"I'm not paying someone so I can work!"

That was what I was thinking and saying for a long time whenever someone asked me if I – as a freelancer in Asia – go to any coworking spaces to get my work done. And I really believed that: Why would I pay money – in some cases (yes Dojo in Bali, talking about you!) A LOT of money, just so I’d have a place to work? I’d much rather go to a cafe, I used to say, I’ll order coffee after coffee and I have the “I’m not working from an office, I’m working from a cafe” feeling too – for free. 

If you work two days a week, a cafe is the perfect workspace!

And that thing, the working from a cafe thing, it was decent for me. For a couple of months, it was absolutely sufficient. I worked two or three days a week. I was living in South East Asia, was as far away from a “normal schedule” as one can get. I didn’t need quiet, I didn’t need a routine, I didn’t need a proper work desk with office chairs. My freelance gigs were more hobby than actual job. 

Sydney changed it all

And then I came to Sydney. Sydney, where the coffee is (mostly) awesome, but where the cafes close between 3 and 3.30. And if you are used to not start working before 11, your “office times” end up being pretty short. And once you’re done with your work? When you have your four days off? Sydney is great, but it also is very expensive, and what I as a freelancer made in three days was perfectly enough in Asia, but doesn’t get me very far in Sydney. So, you don’t work much, but you also don’t really do much in your leisure time, because a) everything comes with a hefty price tag, as mentioned, and b) everyone else is working to afford that price tag and doesn’t have time to “just hang out”. I tried very hard to apply my Asian Freelance lifestyle to Sydney, but I failed. Miserably.

more work equals no work from cafes

Coworking Sydney

So, I upped my workload to four or five days a week, but I still tried to avoid those coworking spaces. Cafes didn’t do it anymore, so instead I hung out in the State Library, where the Wifi is free and the chairs are comfortable. But: Only 2 out of 5 power plugs work, and if you’re not there early enough, someone will snag the last space with a working plug right in front of you. I tried working from home, which resulted in rarely changing out of sweat pants, and something that can be called the first stage of absolute isolation – and it did not do me any good. It didn’t help either that I was doing all my work from a couch table while sitting on the floor…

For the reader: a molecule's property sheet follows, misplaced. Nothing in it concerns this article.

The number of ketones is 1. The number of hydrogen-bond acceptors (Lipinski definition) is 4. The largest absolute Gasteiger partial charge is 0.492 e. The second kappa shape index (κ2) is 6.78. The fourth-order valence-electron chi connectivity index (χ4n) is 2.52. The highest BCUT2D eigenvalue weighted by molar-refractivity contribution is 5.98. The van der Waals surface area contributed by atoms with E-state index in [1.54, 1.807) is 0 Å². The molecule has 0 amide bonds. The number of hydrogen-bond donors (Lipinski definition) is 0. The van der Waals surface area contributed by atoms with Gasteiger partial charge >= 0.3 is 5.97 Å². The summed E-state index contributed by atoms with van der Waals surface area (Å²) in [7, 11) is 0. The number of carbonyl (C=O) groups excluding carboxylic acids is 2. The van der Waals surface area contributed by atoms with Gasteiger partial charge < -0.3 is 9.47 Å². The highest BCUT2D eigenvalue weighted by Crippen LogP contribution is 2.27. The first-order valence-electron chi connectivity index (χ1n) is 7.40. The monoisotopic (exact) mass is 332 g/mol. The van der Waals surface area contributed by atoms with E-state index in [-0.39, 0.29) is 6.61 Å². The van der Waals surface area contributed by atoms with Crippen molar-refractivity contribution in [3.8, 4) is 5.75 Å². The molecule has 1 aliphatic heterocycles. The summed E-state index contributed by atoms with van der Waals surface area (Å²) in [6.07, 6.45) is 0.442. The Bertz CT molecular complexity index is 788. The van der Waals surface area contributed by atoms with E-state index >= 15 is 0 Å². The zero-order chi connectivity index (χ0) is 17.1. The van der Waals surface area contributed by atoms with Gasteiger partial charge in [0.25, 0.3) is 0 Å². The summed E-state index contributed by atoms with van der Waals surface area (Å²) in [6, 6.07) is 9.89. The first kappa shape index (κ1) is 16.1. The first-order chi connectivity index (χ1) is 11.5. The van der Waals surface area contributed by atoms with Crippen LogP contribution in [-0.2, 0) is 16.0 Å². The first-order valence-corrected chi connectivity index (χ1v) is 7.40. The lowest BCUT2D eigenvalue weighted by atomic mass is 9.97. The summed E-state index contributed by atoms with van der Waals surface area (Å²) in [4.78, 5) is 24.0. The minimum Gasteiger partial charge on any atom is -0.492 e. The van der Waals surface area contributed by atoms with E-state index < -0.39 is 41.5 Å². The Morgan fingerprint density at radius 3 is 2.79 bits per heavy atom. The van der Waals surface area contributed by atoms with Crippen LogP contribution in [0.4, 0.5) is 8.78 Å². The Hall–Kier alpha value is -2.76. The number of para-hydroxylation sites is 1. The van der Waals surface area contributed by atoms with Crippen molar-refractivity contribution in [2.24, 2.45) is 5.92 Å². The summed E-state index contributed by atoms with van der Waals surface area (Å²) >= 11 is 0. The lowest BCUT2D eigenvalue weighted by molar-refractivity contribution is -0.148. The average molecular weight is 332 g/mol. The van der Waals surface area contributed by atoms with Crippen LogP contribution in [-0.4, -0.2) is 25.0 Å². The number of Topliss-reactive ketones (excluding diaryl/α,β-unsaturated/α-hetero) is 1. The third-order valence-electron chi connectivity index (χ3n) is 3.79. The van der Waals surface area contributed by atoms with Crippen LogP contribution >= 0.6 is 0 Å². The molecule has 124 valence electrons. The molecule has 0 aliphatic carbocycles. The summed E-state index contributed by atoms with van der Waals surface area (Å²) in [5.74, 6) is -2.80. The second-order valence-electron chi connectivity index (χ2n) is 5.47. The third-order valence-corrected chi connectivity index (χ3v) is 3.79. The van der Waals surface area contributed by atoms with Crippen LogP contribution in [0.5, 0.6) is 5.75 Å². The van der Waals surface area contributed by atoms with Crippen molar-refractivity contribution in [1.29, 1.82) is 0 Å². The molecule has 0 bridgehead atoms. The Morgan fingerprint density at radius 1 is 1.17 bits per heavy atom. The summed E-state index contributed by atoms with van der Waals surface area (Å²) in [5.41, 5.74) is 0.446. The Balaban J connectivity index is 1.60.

I give in: Coworking it is!

And then I finally caved: I made it an experiment to try out different coworking spaces around Sydney, and I realized what it actually is that I’d be paying for:

  • No worrying about unstable Wifi
  • No need to order something new every hour, even if you really don’t want anything
  • No need to scout for that one spot with a power plug (there are surprisingly many cafes in Sydney that do not have power plugs AND Wifi, it’s more either the one or the other)
  • No getting kicked out at 3.30
  • A microwave to heat up your lunch and a coffee maker (everything to get around those Sydney food prices, and also: SCORE – Free Coffee!!!)
  • A space where you feel obliged to work, which is more than ideal if you want to, say, set up your own business but never got around to it
And every single one of these things is SO worth paying for if you enjoy those factors five out of seven days a week, from morning to late afternoon. And yes, you also meet other cool people, which is not the major “coworking perk” for me – but might be for others.

Bottom Line: Coworking yes, but only under certain circumstances

So I did end up signing up for one of the coworking spaces I tried out, and so far it is worth every last cent of the membership fee. But: It is only worth it because I am actually working 5 days a week again, and because I am trying to get somewhere as opposed to just make enough to have a really good time. Should I go back to working just as much as absolutely necessary in some remote country, I would definitely not do the whole office-thing and drift right back to my cafe-lifestyle.

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